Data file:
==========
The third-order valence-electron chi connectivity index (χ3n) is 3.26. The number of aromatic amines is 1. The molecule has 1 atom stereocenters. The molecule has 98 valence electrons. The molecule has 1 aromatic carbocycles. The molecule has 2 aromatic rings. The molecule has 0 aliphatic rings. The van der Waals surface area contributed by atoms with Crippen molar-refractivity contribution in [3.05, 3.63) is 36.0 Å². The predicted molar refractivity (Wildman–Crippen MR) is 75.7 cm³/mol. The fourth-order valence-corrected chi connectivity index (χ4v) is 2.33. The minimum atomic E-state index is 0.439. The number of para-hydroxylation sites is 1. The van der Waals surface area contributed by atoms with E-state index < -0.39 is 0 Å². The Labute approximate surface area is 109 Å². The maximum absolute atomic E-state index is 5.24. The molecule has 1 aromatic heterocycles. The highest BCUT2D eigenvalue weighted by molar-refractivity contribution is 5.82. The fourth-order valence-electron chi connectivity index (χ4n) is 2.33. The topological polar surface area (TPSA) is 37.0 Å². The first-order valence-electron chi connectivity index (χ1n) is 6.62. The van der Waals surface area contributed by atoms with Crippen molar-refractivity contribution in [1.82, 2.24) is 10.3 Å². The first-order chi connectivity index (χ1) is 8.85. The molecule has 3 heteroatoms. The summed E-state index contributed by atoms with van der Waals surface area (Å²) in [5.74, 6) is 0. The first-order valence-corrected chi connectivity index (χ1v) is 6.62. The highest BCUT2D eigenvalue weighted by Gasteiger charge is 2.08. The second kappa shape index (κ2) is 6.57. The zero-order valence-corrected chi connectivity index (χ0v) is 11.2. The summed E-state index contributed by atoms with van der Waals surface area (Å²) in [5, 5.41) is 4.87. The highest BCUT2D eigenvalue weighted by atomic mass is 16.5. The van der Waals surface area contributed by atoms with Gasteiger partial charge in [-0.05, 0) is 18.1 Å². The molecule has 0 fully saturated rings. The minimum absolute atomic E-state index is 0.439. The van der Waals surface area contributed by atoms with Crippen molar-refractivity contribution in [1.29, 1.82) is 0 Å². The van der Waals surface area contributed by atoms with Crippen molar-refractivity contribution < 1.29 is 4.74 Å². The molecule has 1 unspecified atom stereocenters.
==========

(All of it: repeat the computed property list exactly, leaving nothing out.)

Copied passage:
The third-order valence-electron chi connectivity index (χ3n) is 3.26. The number of aromatic amines is 1. The molecule has 1 atom stereocenters. The molecule has 98 valence electrons. The molecule has 1 aromatic carbocycles. The molecule has 2 aromatic rings. The molecule has 0 aliphatic rings. The van der Waals surface area contributed by atoms with Crippen molar-refractivity contribution in [3.05, 3.63) is 36.0 Å². The predicted molar refractivity (Wildman–Crippen MR) is 75.7 cm³/mol. The fourth-order valence-corrected chi connectivity index (χ4v) is 2.33. The minimum atomic E-state index is 0.439. The number of para-hydroxylation sites is 1. The van der Waals surface area contributed by atoms with E-state index < -0.39 is 0 Å². The Labute approximate surface area is 109 Å². The maximum absolute atomic E-state index is 5.24. The molecule has 1 aromatic heterocycles. The highest BCUT2D eigenvalue weighted by molar-refractivity contribution is 5.82. The fourth-order valence-electron chi connectivity index (χ4n) is 2.33. The topological polar surface area (TPSA) is 37.0 Å². The first-order valence-electron chi connectivity index (χ1n) is 6.62. The van der Waals surface area contributed by atoms with Crippen molar-refractivity contribution in [1.82, 2.24) is 10.3 Å². The first-order chi connectivity index (χ1) is 8.85. The molecule has 3 heteroatoms. The summed E-state index contributed by atoms with van der Waals surface area (Å²) in [5.74, 6) is 0. The first-order valence-corrected chi connectivity index (χ1v) is 6.62. The highest BCUT2D eigenvalue weighted by Gasteiger charge is 2.08. The second kappa shape index (κ2) is 6.57. The zero-order valence-corrected chi connectivity index (χ0v) is 11.2. The summed E-state index contributed by atoms with van der Waals surface area (Å²) in [5, 5.41) is 4.87. The highest BCUT2D eigenvalue weighted by atomic mass is 16.5. The van der Waals surface area contributed by atoms with Gasteiger partial charge in [-0.05, 0) is 18.1 Å². The molecule has 0 fully saturated rings. The minimum absolute atomic E-state index is 0.439. The van der Waals surface area contributed by atoms with Crippen molar-refractivity contribution in [1.29, 1.82) is 0 Å². The van der Waals surface area contributed by atoms with Crippen molar-refractivity contribution < 1.29 is 4.74 Å². The molecule has 1 unspecified atom stereocenters.